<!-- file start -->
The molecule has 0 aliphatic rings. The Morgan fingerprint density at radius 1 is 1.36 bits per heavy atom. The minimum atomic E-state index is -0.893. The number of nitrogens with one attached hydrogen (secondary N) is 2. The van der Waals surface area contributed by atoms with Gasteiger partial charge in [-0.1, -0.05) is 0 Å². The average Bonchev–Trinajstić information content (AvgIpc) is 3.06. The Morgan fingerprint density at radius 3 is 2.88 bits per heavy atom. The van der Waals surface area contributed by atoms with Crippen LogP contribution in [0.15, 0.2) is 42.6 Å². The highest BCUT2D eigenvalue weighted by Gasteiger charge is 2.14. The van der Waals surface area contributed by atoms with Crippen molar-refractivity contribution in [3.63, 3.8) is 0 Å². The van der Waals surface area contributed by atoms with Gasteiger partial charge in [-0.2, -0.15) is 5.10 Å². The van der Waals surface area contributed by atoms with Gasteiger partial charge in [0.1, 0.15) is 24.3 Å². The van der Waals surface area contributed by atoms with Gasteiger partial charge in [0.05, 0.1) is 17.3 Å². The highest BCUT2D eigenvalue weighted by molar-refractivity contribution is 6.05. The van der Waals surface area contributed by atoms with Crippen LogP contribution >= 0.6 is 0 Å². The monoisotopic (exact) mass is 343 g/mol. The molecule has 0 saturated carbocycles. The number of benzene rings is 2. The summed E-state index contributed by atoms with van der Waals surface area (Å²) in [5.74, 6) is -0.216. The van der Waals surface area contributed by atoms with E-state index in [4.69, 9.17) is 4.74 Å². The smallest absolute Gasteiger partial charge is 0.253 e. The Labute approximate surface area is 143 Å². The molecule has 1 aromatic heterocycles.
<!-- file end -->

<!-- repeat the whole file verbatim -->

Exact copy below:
The molecule has 0 aliphatic rings. The Morgan fingerprint density at radius 1 is 1.36 bits per heavy atom. The minimum atomic E-state index is -0.893. The number of nitrogens with one attached hydrogen (secondary N) is 2. The van der Waals surface area contributed by atoms with Gasteiger partial charge in [-0.1, -0.05) is 0 Å². The average Bonchev–Trinajstić information content (AvgIpc) is 3.06. The Morgan fingerprint density at radius 3 is 2.88 bits per heavy atom. The van der Waals surface area contributed by atoms with Crippen LogP contribution in [0.15, 0.2) is 42.6 Å². The highest BCUT2D eigenvalue weighted by Gasteiger charge is 2.14. The van der Waals surface area contributed by atoms with Crippen molar-refractivity contribution in [3.63, 3.8) is 0 Å². The van der Waals surface area contributed by atoms with Gasteiger partial charge in [-0.2, -0.15) is 5.10 Å². The van der Waals surface area contributed by atoms with Gasteiger partial charge in [0.1, 0.15) is 24.3 Å². The van der Waals surface area contributed by atoms with Gasteiger partial charge in [0.05, 0.1) is 17.3 Å². The highest BCUT2D eigenvalue weighted by molar-refractivity contribution is 6.05. The van der Waals surface area contributed by atoms with Crippen LogP contribution >= 0.6 is 0 Å². The monoisotopic (exact) mass is 343 g/mol. The molecule has 0 saturated carbocycles. The number of benzene rings is 2. The summed E-state index contributed by atoms with van der Waals surface area (Å²) in [5.74, 6) is -0.216. The van der Waals surface area contributed by atoms with E-state index in [4.69, 9.17) is 4.74 Å². The smallest absolute Gasteiger partial charge is 0.253 e. The Labute approximate surface area is 143 Å². The molecule has 1 aromatic heterocycles.